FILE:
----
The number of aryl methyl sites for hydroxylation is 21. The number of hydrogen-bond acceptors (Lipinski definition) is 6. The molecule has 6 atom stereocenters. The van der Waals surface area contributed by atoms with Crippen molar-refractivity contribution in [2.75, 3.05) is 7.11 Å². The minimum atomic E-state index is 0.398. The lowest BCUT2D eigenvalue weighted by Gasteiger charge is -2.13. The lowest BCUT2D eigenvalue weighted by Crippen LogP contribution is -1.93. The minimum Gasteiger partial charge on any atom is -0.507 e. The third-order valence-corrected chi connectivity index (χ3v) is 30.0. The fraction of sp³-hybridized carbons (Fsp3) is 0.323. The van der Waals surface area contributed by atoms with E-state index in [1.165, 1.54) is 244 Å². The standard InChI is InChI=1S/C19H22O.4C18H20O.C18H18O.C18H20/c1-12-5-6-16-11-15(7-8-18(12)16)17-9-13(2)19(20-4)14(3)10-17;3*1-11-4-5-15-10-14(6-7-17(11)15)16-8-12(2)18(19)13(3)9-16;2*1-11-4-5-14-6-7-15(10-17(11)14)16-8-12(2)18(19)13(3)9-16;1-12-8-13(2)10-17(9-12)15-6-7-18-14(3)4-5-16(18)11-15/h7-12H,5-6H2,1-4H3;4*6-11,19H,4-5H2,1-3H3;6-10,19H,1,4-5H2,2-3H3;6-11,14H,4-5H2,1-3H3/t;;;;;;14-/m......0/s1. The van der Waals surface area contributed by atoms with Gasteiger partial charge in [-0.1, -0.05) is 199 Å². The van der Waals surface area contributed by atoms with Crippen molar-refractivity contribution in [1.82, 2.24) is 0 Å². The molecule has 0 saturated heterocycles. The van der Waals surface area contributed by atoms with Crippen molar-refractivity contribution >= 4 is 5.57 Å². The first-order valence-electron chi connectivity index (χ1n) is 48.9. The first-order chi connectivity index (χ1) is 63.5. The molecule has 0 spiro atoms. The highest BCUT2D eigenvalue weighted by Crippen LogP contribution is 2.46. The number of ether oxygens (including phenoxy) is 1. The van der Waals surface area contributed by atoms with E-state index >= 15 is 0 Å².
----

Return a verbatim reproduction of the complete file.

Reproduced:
The number of aryl methyl sites for hydroxylation is 21. The number of hydrogen-bond acceptors (Lipinski definition) is 6. The molecule has 6 atom stereocenters. The van der Waals surface area contributed by atoms with Crippen molar-refractivity contribution in [2.75, 3.05) is 7.11 Å². The minimum atomic E-state index is 0.398. The lowest BCUT2D eigenvalue weighted by Gasteiger charge is -2.13. The lowest BCUT2D eigenvalue weighted by Crippen LogP contribution is -1.93. The minimum Gasteiger partial charge on any atom is -0.507 e. The third-order valence-corrected chi connectivity index (χ3v) is 30.0. The fraction of sp³-hybridized carbons (Fsp3) is 0.323. The van der Waals surface area contributed by atoms with E-state index in [1.165, 1.54) is 244 Å². The standard InChI is InChI=1S/C19H22O.4C18H20O.C18H18O.C18H20/c1-12-5-6-16-11-15(7-8-18(12)16)17-9-13(2)19(20-4)14(3)10-17;3*1-11-4-5-15-10-14(6-7-17(11)15)16-8-12(2)18(19)13(3)9-16;2*1-11-4-5-14-6-7-15(10-17(11)14)16-8-12(2)18(19)13(3)9-16;1-12-8-13(2)10-17(9-12)15-6-7-18-14(3)4-5-16(18)11-15/h7-12H,5-6H2,1-4H3;4*6-11,19H,4-5H2,1-3H3;6-10,19H,1,4-5H2,2-3H3;6-11,14H,4-5H2,1-3H3/t;;;;;;14-/m......0/s1. The van der Waals surface area contributed by atoms with Gasteiger partial charge in [-0.1, -0.05) is 199 Å². The van der Waals surface area contributed by atoms with Crippen molar-refractivity contribution in [1.82, 2.24) is 0 Å². The molecule has 0 saturated heterocycles. The van der Waals surface area contributed by atoms with Crippen molar-refractivity contribution >= 4 is 5.57 Å². The first-order valence-electron chi connectivity index (χ1n) is 48.9. The first-order chi connectivity index (χ1) is 63.5. The molecule has 0 spiro atoms. The highest BCUT2D eigenvalue weighted by Crippen LogP contribution is 2.46. The number of ether oxygens (including phenoxy) is 1. The van der Waals surface area contributed by atoms with E-state index >= 15 is 0 Å².